May is Mental Health Month

Mental Health Month Banner 2021

May is Mental Health Month

Tools to Help Develop and Employ Resiliency and Take Us to Brighter Days

During the past year there has been an increase in the numbers of people experiencing mental health problems across the United States. In November 2020, the CDC reported that 44 percent of us were dealing with either depression or anxiety. While historically data shows us that 1 in 5 adults will experience a mental health problem, these days it certainly feels like it’s 5 in 5.

Nearly 3 million people have taken an Mental Health America mental health screening during the past twelve months. A million were experiencing depression and hundreds of thousands more were experiencing either anxiety or psychosis. Young people are bearing the brunt of the pandemic, but these mental health impacts cross all generations.

But let us not only focus on dark facts. Let’s shine a little light in the darkness.

This year’s Mental Health Month toolkit – based once more on the theme of Tools 2 Thrive (especially during a pandemic) – will help us do just that.

Six topics comprise the toolkit – Adapting After Trauma and Stress, Processing Big Changes, Getting Out of Thinking Traps, Radical Acceptance, Taking Time for Yourself, and Dealing with Anger and Frustration. Together, these tools help us develop and employ the resiliency that will take us to brighter days.

When Mental Health America started Mental Health Month in 1949, they did so to communicate the importance of mental health to overall health. Their insights about the factors that lead to mental health for all – including embracing diversity, equity, and inclusion in all we do – have grown since then. There are things we must do to change the world around us. And there are things we can do for ourselves along the way.

This year, thousands will celebrate this month by using this toolkit. Thank you for joining the effort. Thank you for doing your part to promote mental health for all. And thank you for taking care of your own mental health needs, too.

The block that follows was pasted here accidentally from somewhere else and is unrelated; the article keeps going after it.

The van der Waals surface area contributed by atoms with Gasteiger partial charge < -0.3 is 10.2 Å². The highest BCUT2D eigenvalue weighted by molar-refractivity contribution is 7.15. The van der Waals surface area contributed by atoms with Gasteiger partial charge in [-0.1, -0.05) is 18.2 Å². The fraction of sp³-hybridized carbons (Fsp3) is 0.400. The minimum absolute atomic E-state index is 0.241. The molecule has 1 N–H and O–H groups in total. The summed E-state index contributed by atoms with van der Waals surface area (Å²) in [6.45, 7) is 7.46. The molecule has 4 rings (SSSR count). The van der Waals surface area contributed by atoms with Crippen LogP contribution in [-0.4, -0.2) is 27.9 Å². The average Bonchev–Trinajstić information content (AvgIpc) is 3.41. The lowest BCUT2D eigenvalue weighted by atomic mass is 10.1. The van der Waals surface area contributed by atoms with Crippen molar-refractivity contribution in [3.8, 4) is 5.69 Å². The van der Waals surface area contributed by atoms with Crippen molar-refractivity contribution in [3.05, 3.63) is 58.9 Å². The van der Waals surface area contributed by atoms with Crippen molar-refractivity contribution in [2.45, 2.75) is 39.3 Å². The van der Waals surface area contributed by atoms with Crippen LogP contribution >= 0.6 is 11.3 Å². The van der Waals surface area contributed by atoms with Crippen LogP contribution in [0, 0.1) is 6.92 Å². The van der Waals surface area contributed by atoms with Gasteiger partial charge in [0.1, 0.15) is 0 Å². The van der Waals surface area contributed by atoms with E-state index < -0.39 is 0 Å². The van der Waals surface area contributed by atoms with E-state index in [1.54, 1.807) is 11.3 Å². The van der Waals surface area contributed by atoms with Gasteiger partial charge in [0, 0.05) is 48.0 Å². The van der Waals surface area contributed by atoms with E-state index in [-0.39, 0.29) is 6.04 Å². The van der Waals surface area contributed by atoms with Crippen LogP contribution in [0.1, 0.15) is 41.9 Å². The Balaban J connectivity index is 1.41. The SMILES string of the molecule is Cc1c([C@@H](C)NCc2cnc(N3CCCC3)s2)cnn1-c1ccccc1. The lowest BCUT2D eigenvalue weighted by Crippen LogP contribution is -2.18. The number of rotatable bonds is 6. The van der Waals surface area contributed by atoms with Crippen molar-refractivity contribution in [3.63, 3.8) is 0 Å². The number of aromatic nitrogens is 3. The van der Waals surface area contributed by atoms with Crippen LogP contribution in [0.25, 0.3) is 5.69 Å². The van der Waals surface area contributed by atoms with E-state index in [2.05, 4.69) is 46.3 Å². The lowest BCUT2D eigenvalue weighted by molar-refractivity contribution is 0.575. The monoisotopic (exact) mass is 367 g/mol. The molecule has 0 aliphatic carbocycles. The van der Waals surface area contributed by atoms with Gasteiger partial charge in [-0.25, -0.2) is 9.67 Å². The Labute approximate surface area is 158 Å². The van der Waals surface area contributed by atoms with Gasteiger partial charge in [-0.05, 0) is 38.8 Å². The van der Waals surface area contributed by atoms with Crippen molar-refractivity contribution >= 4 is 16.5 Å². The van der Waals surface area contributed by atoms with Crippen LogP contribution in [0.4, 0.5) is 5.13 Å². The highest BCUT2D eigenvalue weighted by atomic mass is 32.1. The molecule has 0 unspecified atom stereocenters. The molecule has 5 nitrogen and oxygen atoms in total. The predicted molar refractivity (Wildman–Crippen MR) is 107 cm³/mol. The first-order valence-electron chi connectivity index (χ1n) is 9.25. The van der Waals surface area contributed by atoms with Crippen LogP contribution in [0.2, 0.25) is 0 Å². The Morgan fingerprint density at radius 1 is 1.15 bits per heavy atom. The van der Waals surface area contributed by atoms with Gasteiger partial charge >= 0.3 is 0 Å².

Together, we live and thrive.

Mental Health Month Toolkit

This year’s #MentalHealthMonth explores practical tools that everyone can use to improve their #mentalhealth and increase resiliency regardless of the situations they are dealing with.

Download the FULL 2021 TOOLKIT here or read, download and share the individual fact sheets below!

Adapting After Trauma and Stress We all face trauma, adversity, and other stresses throughout our lives. When people think of trauma, they often think of things like abuse, terrorism, or catastrophic events (big ‘T’ trauma). Trauma can also be caused by events that may be less obvious but can still overwhelm your capacity to cope, like frequent arguing at home or losing your job (little ‘t’ trauma). Trauma of any kind can be hard on your mental health but working on becoming more resilient can help you feel more at ease.

Accepting Reality Sometimes in life we end up in situations that we just can’t change. Radical acceptance is all about fully accepting your reality in situations that are beyond your control. This doesn’t mean you approve of the situation, are giving up, or that it isn’t painful. You are still allowed to (and should!) feel however you feel, but by accepting that it is what it is, you give the problem less power over you and you can begin to move forward.

Dealing with Anger and Frustration In challenging times, you may find that you have little patience with other people or get upset over minor things. Anger and frustration are complicated emotions that often stem from other feelings, like disappointment, fear, and stress. Taking some extra steps to decrease your overall tension can prevent your feelings (and the reactions that they cause) from spiraling out of control.

Getting Out of Thinking Traps It’s easy to fall into negative thinking patterns and spend time bullying yourself, dwelling on the past, or worrying about the future. It’s part of how we’re wired – the human brain reacts more intensely to negative events than to positive ones and is more likely to remember insults than praise. During tough times, negative thoughts are especially likely to spiral out of control. When these thoughts make something out to be worse in your head than it is in reality, they are called cognitive distortions.